Feeling the pulse of the contemporary art world locally and internationally has been the remit of the ARS exhibitions, which every five years have presented an overview in their thematic shows. Ahead of the 10th edition, ARS22, opening in April at the Museum of Contemporary Art Kiasma, Gill Crabbe interviews Museum Director Leevi Haapala and Chief Curator João Laia about the research and curation processes involved in creating this landmark exhibition.

Finally, I would like to draw your attention to our annual call for research interns for 2022. Applications will be taken until 31 December 2021, and two interns selected by 21 January 2022. Details of how to apply are in this issue.

Featured image: Paul Sinebrychoff and Fanny Grahn, when they were engaged to be married, 1883. Photographer: Johannes Jaeger. Collection of Archived Photo Prints. Archive Collections, Finnish National Gallery
Public domain. This image of a work of art is released under a CC0 licence, and can be freely used because the copyright (70 full calendar years after the death of the artist) has expired.

Read more — Download FNG Research No. 3/2021 as a PDF

Download the articles as a PDF >>

Ilya Repin, Double Portrait of Natalia Nordmann and Ilya Repin, 1903, oil on canvas, 78.5cm x 130cm. Finnish National Gallery / Ateneum Art Museum Photo: Finnish National Gallery / Jenny Nurminen

Editorial: Past, Present and Future

Marja Sakari, PhD, Museum Director, Finnish National Gallery / Ateneum Art Museum

 

31 May 2021

 

This edition of FNG Research is looking to the past, present and future. The future is opened up in two major research projects – ‘Gothic Modern’ and ‘Pioneering women artists’. The two initiators of the Gothic Modern project, Chief Curator, Dr Anna-Maria von Bonsdorff, from the Ateneum Art Museum and Dr Juliet Simpson, Professor of Art History at Coventry University, are spearheading an international endeavour to rethink the development of a specifically Nordic Modernism at the end of the 19th century and beginning of the 20th century, having its inspiration in the northern Gothic and Renaissance. The project is concentrating on illuminating the Gothic as a core fascination for late 19th- and early 20th-century art that crossed cultural borders, transcended nationalism and straddled war and its aftermath. The sources of inspiration for artists of that time can be traced to some exhibitions and to specific artists, such as Lucas Cranach and Hans Holbein.

Influences were also a political issue, as shown by Dr Krista Kodres, who in her article sheds light on the Estonian historiographical undertones shaping the understanding of Gothic art and architecture in Estonia. In her article, which is an extended abstract of her lecture given at the Gothic Modern knowledge sharing workshop in March of this year, she is asking how in different periods art-historical writing has formulated the understanding of cultural heritage. The basic question she asks is whether the artistic results of medieval and Renaissance art were nationally unique, or were they just copying the ‘trend-setting centres’, located mainly in German cities. The aim of some local art historians in Estonia was to demonstrate that the Baltic-Nordic region created its own independent art forms, an idea that challenged the view that Hanseatic German art was the predominant influence in this region.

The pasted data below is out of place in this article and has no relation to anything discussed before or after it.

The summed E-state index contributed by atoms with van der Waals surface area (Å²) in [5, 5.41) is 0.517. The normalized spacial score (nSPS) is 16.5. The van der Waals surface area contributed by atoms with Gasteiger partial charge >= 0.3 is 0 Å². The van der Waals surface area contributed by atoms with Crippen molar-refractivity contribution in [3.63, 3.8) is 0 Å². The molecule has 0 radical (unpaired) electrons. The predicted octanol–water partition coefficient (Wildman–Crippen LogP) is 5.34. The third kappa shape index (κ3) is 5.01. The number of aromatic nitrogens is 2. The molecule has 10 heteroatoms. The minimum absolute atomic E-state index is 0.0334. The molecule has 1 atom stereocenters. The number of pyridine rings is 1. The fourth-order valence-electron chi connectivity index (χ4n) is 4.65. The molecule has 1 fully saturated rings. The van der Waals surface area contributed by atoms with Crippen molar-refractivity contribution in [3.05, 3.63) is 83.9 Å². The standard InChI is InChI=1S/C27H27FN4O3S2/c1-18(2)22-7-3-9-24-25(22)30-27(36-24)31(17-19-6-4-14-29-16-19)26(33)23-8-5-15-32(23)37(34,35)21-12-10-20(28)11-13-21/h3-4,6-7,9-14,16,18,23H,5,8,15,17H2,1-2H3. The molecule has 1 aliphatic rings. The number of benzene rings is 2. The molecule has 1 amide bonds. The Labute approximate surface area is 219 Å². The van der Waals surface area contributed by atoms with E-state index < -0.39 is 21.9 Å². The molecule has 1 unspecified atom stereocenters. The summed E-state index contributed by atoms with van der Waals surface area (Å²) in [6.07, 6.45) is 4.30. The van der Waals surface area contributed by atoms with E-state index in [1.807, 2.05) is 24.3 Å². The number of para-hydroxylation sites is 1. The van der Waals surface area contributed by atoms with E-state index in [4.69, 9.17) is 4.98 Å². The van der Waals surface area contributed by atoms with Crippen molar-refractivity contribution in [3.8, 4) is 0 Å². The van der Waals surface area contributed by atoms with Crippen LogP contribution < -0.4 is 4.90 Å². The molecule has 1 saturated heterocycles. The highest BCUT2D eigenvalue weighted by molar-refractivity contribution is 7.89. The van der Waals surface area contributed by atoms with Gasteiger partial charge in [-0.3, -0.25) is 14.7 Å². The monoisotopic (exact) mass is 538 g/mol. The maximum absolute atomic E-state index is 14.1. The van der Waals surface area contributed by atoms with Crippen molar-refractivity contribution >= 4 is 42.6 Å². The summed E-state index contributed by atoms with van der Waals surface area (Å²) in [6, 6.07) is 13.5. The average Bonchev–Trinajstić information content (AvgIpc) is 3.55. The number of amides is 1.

Dr Anne-Maria Pennonen presents the recently launched international research project concerning women artists in the mid-19th century from Finland, Nordic and Baltic countries and Germany. What were the routes of inspiration for these artists, where did they study and what kind of networks did they form during their years of study?

In this issue we also present the results of a three-month research internship at the Finnish National Gallery undertaken by MA student Emmi Halmesvirta, who examines a much more recent artist, namely Juhana Blomstedt (1937–2010). Halmesvirta took as her starting point the archive material and sketches in the Finnish National Gallery collection related to Juhana Blomstedt’s career in the period 1970–80. Blomstedt’s art-theoretical thinking during the 1970s seems to revolve around questions of form, content, expression, abstraction, subjectivity, truth and optics. In his art he was somehow distancing himself from the high modernist demand for purity, even if his art could be categorised as being part of the constructivist tradition.

The Director of the Sinebrychoff Art Museum Kirsi Eskelinen writes about the provenance of a painting by Jacopo Bassano (c. 1510–92), Virgin and Child with John the Baptist and St Anthony the Abbot, which is housed in the museum’s collection. It is a republication of her article from 1992 but in connection with it, we are for the first time publishing images of the details on the back of the frame moulding. These give some important clues about the provenance of the artwork. The Museum has plans for a monographic exhibition on Jacopo Bassano in the near future, which makes it even more relevant to republish and expand on this article.